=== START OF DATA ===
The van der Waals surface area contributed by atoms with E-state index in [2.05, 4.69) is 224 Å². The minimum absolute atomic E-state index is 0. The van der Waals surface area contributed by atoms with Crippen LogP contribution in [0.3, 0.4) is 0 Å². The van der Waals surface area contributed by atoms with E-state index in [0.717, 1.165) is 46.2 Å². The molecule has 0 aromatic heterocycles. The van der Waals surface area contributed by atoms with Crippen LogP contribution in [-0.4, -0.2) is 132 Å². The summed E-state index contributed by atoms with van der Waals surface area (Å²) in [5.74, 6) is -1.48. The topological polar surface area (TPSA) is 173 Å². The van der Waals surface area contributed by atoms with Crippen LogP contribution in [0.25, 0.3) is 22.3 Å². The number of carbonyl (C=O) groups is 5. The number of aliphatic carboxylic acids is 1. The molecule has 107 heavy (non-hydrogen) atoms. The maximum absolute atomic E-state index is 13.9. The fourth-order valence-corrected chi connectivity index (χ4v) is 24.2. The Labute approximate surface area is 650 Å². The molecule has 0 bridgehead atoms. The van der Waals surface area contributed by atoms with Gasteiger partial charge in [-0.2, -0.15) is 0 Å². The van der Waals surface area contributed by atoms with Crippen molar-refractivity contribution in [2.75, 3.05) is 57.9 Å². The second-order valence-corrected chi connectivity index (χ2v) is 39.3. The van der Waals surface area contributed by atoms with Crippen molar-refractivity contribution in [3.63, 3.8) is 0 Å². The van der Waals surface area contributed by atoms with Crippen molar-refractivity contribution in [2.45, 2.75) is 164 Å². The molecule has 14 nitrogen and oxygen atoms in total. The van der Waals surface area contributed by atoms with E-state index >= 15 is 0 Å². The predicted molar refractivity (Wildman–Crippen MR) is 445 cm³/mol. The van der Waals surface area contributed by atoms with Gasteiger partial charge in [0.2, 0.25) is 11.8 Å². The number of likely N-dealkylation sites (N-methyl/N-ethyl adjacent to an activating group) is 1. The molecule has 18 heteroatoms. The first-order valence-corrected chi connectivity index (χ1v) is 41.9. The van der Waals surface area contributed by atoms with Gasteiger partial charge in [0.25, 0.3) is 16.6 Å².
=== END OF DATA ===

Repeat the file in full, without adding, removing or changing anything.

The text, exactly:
The van der Waals surface area contributed by atoms with E-state index in [2.05, 4.69) is 224 Å². The minimum absolute atomic E-state index is 0. The van der Waals surface area contributed by atoms with Crippen LogP contribution in [0.3, 0.4) is 0 Å². The van der Waals surface area contributed by atoms with E-state index in [0.717, 1.165) is 46.2 Å². The molecule has 0 aromatic heterocycles. The van der Waals surface area contributed by atoms with Crippen LogP contribution in [-0.4, -0.2) is 132 Å². The summed E-state index contributed by atoms with van der Waals surface area (Å²) in [5.74, 6) is -1.48. The topological polar surface area (TPSA) is 173 Å². The van der Waals surface area contributed by atoms with Crippen LogP contribution in [0.25, 0.3) is 22.3 Å². The number of carbonyl (C=O) groups is 5. The number of aliphatic carboxylic acids is 1. The molecule has 107 heavy (non-hydrogen) atoms. The maximum absolute atomic E-state index is 13.9. The fourth-order valence-corrected chi connectivity index (χ4v) is 24.2. The Labute approximate surface area is 650 Å². The molecule has 0 bridgehead atoms. The van der Waals surface area contributed by atoms with Gasteiger partial charge in [-0.2, -0.15) is 0 Å². The van der Waals surface area contributed by atoms with Crippen molar-refractivity contribution in [2.75, 3.05) is 57.9 Å². The second-order valence-corrected chi connectivity index (χ2v) is 39.3. The van der Waals surface area contributed by atoms with Crippen molar-refractivity contribution in [3.63, 3.8) is 0 Å². The van der Waals surface area contributed by atoms with Crippen molar-refractivity contribution in [2.45, 2.75) is 164 Å². The molecule has 14 nitrogen and oxygen atoms in total. The van der Waals surface area contributed by atoms with E-state index >= 15 is 0 Å². The predicted molar refractivity (Wildman–Crippen MR) is 445 cm³/mol. The van der Waals surface area contributed by atoms with Gasteiger partial charge in [0.2, 0.25) is 11.8 Å². The number of likely N-dealkylation sites (N-methyl/N-ethyl adjacent to an activating group) is 1. The molecule has 18 heteroatoms. The first-order valence-corrected chi connectivity index (χ1v) is 41.9. The van der Waals surface area contributed by atoms with Gasteiger partial charge in [0.25, 0.3) is 16.6 Å².